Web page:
You may receive periodic reports indicating customer satisfaction or Net Promoter Scores (NPS).  These are good indicators, but with so many touch-points with your customers expect to know how healthy your customer relationships are. 

Don’t make assumptions that NPS or satisfaction ratings indicate the health of a customer relationship.  Expect to understand if customers are generally content, or if they are anxious about the future, restless and thinking about moving to another vendor, or just plain angry with you. What you need to know about customer health:

  • What percent of your customer base is at risk of defecting to another vendor?
  • What percent of customers are at risk and likely to reduce spending or discontinue buying future products and services?
  • How much revenue is at risk?

Nurture healthy relationships but pay special attention to at risk customers and attempt to understand and repair relationships.

3.   Service Sales Performance

Selling a perpetual or SaaS license is the just the beginning of long-term profitable relationship when additional services can be attached to the initial license sale. Look at the financials of larger public software companies and you can see how important support and maintenance contracts are.  If you don’t already sell add-on services, consider it.  If you do, make sure that service sales performance is optimized.  If your products are offered as a service, then look to add-on services to grow. What you need to know about service sales performance:

  • How many customers are under an extended service contract or success plan?
  • At what rate are new contracts attached to product sales?
  • How does this differ by geography and channel?
  • At what rate do existing customers renew?
  • For SaaS companies – what rate do customers buy a higher level of service than what is provided with the subscription?

Service sales performance begins with the initial “attachment” of a service contract, but the sales process continues indefinitely with an opportunity to renew the relationship year after year.  Great service sales practices require focus and investment to sell, renew and expand the service relationship.

4.   Engagement

Your services team specializes in engaging with customers – in fact this is their job.  The frequency and quality of engagements is important.  If you never hear from your customers is that a good thing?  It certainly costs less but you have less visibility into how they are using your products or their level of satisfaction.  Too much engagement may suggest that your products are difficult to use.  What you need to know about customer engagement:

  • What percent of your customer base do you actively engage with?
  • How often do you engage with them?
  • What percent of customer engagements are positive? Negative?
  • How does the health of customer relationships correlate to engagement frequency and quality?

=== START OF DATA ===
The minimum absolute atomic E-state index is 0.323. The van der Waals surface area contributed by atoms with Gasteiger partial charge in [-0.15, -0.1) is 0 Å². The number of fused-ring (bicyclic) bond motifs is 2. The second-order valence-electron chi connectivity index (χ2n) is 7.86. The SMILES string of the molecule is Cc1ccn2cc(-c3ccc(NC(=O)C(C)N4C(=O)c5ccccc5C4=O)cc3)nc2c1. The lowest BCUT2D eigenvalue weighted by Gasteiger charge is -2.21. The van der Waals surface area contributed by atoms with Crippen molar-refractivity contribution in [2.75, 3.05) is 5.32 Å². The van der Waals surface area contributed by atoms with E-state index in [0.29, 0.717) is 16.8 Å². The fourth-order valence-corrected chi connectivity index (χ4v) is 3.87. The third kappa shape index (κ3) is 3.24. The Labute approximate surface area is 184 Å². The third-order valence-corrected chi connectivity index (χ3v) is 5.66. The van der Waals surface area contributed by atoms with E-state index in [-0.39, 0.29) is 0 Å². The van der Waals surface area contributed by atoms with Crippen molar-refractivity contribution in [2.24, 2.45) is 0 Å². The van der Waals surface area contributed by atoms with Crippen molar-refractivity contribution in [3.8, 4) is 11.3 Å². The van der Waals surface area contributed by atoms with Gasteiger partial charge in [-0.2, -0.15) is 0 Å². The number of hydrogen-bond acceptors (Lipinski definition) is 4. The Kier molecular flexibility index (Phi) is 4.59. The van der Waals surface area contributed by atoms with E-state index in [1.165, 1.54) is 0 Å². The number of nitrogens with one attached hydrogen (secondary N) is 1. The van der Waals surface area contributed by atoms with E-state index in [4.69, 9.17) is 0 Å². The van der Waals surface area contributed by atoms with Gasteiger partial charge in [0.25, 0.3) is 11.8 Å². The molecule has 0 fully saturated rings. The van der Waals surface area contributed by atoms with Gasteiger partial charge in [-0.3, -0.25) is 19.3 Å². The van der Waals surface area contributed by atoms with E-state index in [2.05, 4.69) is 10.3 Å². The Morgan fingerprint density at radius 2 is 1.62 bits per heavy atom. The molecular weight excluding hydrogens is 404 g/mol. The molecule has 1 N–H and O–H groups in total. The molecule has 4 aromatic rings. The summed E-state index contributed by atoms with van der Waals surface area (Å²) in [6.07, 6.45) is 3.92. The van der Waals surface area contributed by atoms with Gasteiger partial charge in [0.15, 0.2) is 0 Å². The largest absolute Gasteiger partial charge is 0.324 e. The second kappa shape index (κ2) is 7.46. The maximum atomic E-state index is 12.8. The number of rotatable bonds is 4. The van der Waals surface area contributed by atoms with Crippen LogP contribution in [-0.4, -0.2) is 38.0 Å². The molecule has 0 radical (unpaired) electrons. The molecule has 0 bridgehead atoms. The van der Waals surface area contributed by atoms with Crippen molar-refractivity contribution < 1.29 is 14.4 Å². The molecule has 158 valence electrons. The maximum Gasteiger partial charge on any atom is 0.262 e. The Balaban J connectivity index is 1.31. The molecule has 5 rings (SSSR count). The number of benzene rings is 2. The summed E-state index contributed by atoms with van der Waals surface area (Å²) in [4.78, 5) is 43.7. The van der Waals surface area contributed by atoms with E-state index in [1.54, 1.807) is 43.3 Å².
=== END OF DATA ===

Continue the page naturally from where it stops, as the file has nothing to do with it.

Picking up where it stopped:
The correct engagement model can make the difference in the health and profitability of a customer relationship.  Engagement focused on early and effective onboarding and success coaching can help customers get up to speed and productive with new products.  High-touch engagement models may be necessary for large critical customers.  In all cases the type and level of engagement is hopefully proportional to the value of the relationship.

5.   Profitability

When we consider the role of Service, we need to think about it as an instrument to engage and retain customers.  The basic assumption is that more interaction may be good, especially if it is positive interaction, but if it costs too much it is difficult and costly to scale.  We cannot simply throw unlimited resources at customers to keep them delighted.   What you need to know about customer service profitability:

  • How much does it cost to deliver services?
  • How much direct revenue does Services generate?
  • How much indirect revenue does Services contribute to?
  • Will incremental investments in Services generate more direct or indirect revenue?
  • What impact will investments in Services have on retaining recurring revenue streams?

Service profitability, and the impact of services on overall profit can be elusive, often because the tangible return from the investment in services can be hard to connect to the costs.  For service organization that operate as a profit and loss center the relationship between the cost of services and the benefits is more apparent.  Accounting for the cost and financial benefits of service is critical.

These service insights are different from traditional service metrics such as cost per incident or time to resolution and are intended to provide a more strategic customer view through the eyes of your Services team.  Tap into the insights and perspectives services has to offer.  Services is on the front line with customers and they can offer unique insights about your customers, your relationships and the very health and success of your business moving forward.